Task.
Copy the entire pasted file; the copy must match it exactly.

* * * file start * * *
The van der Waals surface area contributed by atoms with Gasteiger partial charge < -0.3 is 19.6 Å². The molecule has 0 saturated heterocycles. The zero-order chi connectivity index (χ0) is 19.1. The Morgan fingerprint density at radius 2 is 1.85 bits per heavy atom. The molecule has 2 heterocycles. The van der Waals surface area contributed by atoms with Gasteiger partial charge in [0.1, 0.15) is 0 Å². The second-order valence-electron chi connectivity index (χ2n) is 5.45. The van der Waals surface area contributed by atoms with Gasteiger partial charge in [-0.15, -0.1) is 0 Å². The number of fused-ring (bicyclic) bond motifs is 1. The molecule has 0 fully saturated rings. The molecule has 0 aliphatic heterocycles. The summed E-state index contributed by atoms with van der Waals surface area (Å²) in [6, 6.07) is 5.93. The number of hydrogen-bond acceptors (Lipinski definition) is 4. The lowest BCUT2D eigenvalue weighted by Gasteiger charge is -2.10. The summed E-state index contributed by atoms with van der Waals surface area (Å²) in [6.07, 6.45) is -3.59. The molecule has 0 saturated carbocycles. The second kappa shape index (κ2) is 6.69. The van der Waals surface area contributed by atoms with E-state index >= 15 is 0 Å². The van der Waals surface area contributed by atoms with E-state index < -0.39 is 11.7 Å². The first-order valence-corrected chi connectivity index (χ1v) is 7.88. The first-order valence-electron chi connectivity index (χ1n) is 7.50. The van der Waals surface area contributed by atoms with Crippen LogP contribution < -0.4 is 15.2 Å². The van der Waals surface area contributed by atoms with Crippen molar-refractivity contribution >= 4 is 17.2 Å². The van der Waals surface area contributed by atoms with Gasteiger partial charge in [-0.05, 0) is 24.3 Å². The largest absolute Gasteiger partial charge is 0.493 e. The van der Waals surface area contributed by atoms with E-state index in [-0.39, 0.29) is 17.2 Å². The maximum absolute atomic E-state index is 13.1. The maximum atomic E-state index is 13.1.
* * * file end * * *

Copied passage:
The van der Waals surface area contributed by atoms with Gasteiger partial charge < -0.3 is 19.6 Å². The molecule has 0 saturated heterocycles. The zero-order chi connectivity index (χ0) is 19.1. The Morgan fingerprint density at radius 2 is 1.85 bits per heavy atom. The molecule has 2 heterocycles. The van der Waals surface area contributed by atoms with Gasteiger partial charge in [0.1, 0.15) is 0 Å². The second-order valence-electron chi connectivity index (χ2n) is 5.45. The van der Waals surface area contributed by atoms with Gasteiger partial charge in [-0.15, -0.1) is 0 Å². The number of fused-ring (bicyclic) bond motifs is 1. The molecule has 0 fully saturated rings. The molecule has 0 aliphatic heterocycles. The summed E-state index contributed by atoms with van der Waals surface area (Å²) in [6, 6.07) is 5.93. The number of hydrogen-bond acceptors (Lipinski definition) is 4. The lowest BCUT2D eigenvalue weighted by Gasteiger charge is -2.10. The summed E-state index contributed by atoms with van der Waals surface area (Å²) in [6.07, 6.45) is -3.59. The molecule has 0 saturated carbocycles. The second kappa shape index (κ2) is 6.69. The van der Waals surface area contributed by atoms with E-state index >= 15 is 0 Å². The van der Waals surface area contributed by atoms with E-state index < -0.39 is 11.7 Å². The first-order valence-corrected chi connectivity index (χ1v) is 7.88. The first-order valence-electron chi connectivity index (χ1n) is 7.50. The van der Waals surface area contributed by atoms with Crippen LogP contribution < -0.4 is 15.2 Å². The van der Waals surface area contributed by atoms with Crippen molar-refractivity contribution >= 4 is 17.2 Å². The van der Waals surface area contributed by atoms with Gasteiger partial charge in [-0.05, 0) is 24.3 Å². The largest absolute Gasteiger partial charge is 0.493 e. The van der Waals surface area contributed by atoms with E-state index in [-0.39, 0.29) is 17.2 Å². The maximum absolute atomic E-state index is 13.1. The maximum atomic E-state index is 13.1.